A **bounded sequence **is one where the absolute value of every term is less than or equal to a particular real, positive number. You can think of it as there being a well defined boundary line such that no term in the sequence can be found on the outskirts of that line.

More formally, a sequence X is bounded if there is a real number, M greater than 0, such |x_{n}| ≤ M for all *n* ε N.

The blue dots on the image below show an infinite sequence. As you can see, the sequence does not converge, for the red boundary lines never converge. However, it is bounded.

## Examples of Bounded Sequences

One example of a sequence that is bounded is the one defined by”

The right hand side of this equation tells us that n is indexed between 1 and infinity. This makes the sequence into a sequence of fractions, with the numerators always being one and the denominators always being numbers that are greater than one. A basic algebraic identity tells us that x^{-k} = 1/x^{k}. So each term in the sequence is a fractional part of one, and we can say that for every term in our sequence, |x_{n}| ≤ 1.

Remember now our definition of a bounded sequence:* a sequence X is bounded if there is a real number, M greater than 0, such |x _{n}| ≤ M for all n ε N*. Let M = 1, and then M is be a real number greater than zero such that |x

_{n}| ≤ M for all n between 1 and infinity. So our sequence is bounded.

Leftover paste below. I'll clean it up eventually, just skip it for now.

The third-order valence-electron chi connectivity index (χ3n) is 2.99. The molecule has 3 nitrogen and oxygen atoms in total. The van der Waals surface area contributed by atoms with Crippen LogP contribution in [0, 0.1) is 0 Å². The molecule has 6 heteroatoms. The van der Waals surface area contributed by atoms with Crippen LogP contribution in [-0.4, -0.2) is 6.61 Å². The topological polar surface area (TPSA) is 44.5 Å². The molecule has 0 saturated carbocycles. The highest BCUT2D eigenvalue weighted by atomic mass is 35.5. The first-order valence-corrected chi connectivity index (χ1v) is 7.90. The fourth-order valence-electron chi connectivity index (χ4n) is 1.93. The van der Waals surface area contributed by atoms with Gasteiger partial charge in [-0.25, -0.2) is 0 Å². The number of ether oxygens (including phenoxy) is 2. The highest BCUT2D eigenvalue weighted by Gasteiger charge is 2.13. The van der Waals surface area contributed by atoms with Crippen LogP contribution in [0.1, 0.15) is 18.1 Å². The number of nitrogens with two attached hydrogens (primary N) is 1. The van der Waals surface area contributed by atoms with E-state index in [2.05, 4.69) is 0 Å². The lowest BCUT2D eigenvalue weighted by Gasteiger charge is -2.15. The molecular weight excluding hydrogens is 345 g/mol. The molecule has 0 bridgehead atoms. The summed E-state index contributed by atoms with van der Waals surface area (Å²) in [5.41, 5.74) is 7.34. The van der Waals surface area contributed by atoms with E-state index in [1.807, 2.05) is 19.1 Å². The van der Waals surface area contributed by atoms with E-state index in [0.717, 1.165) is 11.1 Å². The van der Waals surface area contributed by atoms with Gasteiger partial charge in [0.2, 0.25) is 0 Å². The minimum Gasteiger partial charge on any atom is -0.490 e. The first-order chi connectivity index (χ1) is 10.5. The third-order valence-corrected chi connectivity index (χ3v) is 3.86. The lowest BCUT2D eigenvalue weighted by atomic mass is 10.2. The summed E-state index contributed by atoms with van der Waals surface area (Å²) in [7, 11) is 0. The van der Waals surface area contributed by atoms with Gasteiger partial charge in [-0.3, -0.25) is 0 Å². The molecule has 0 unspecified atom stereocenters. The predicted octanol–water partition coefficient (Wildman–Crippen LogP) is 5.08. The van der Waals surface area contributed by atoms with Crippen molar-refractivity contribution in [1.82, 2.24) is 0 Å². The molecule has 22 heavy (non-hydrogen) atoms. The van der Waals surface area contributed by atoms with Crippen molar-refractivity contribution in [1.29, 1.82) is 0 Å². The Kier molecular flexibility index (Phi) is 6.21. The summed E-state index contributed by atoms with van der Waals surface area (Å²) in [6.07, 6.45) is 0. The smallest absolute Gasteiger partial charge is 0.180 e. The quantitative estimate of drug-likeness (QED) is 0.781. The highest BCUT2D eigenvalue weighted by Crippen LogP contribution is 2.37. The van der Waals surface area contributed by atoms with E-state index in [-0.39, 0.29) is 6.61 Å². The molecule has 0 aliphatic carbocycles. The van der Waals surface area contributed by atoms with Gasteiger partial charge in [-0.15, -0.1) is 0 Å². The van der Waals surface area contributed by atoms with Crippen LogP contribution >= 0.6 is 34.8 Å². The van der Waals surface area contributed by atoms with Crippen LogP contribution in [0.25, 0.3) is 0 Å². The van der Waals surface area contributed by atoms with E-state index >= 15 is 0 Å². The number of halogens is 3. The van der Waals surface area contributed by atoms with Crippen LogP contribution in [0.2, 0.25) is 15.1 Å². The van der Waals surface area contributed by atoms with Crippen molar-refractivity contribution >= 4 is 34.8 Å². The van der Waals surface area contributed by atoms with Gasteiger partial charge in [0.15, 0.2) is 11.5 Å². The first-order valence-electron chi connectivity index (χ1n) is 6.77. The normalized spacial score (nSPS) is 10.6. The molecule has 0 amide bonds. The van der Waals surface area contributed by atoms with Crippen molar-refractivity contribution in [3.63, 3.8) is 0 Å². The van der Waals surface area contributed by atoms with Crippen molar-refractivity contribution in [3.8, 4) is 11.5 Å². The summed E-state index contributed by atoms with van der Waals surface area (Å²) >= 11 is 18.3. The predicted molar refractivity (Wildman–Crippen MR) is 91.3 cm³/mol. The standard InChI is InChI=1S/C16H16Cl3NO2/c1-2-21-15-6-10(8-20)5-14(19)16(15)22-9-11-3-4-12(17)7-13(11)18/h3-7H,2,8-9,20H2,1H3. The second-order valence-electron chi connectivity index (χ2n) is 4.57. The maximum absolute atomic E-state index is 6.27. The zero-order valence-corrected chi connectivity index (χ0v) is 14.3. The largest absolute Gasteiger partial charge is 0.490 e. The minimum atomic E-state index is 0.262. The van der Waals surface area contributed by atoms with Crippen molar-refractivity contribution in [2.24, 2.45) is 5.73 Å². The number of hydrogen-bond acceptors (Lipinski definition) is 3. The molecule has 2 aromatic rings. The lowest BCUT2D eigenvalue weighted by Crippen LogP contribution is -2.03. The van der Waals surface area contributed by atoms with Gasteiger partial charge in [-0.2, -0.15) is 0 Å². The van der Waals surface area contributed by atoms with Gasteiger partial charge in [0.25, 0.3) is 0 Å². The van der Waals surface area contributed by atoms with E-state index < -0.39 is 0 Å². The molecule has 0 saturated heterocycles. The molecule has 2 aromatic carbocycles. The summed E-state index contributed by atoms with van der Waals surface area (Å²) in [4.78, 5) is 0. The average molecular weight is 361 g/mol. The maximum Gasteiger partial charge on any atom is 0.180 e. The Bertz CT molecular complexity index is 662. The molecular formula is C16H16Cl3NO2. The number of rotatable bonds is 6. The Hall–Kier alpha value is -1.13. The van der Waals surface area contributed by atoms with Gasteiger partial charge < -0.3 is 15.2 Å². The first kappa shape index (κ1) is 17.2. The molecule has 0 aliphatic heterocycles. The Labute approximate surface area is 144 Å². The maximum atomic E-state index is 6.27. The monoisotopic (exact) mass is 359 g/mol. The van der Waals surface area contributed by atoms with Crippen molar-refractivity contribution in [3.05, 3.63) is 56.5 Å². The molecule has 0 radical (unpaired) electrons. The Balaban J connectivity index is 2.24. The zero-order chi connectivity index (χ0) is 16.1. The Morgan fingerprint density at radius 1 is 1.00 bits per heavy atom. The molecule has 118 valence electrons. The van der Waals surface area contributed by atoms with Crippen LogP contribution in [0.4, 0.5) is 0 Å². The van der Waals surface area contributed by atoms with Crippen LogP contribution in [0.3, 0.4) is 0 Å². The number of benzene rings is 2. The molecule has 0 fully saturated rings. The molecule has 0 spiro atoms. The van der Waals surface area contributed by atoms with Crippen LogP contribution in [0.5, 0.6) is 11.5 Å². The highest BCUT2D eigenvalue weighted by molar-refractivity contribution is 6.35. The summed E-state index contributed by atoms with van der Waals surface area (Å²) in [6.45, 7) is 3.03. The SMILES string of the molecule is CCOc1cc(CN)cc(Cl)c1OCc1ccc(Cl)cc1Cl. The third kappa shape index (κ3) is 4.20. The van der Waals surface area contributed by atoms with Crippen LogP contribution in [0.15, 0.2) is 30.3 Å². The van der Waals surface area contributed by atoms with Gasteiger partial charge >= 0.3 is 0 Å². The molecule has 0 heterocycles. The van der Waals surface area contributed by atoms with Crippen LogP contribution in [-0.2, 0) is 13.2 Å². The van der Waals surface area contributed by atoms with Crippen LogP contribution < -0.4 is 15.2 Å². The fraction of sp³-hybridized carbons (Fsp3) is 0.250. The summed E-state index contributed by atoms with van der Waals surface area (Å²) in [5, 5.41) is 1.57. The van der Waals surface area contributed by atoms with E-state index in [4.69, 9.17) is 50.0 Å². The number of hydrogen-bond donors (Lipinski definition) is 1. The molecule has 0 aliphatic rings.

## Bounded Sequences and Convergence

Every absolutely convergent sequence is bounded, so if we know that a sequence is convergent, we know immediately that it is bounded. Note that this doesn’t tell us anything about whether a bounded sequence is convergent: it may or may not be. As an example, the sequence drawn above is not convergent though it is bounded.

## Bounded Above and Below

If we say a sequence is bounded, it is bounded above and below. Some sequences, however, are only bounded from one side.

If all of the terms of a sequence are greater than or equal to a number K the sequence is bounded below, and K is called the lower bound. The greatest possible K is the **infimum**.

If all the terms of a sequence are less than or equal to a number K’ the sequence is said to be bounded above, and K’ is the upper bound. The least possible K is the **supremum**.

## References

Gallup, Nathaniel. Mat25 Lecture 9 Notes: Boundedness of Sequences. Retrieved from https://www.math.ucdavis.edu/~npgallup/m17_mat25/lecture_notes/lecture_9/m17_mat25_lecture_9_notes.pdf on January 25, 2018.

Math Learning Center: Sequences. Retrieved from https://www3.ul.ie/cemtl/pdf%20files/cm2/BoundedSequence.pdf on January 26, 2018

Larson & Edwards. Calculus.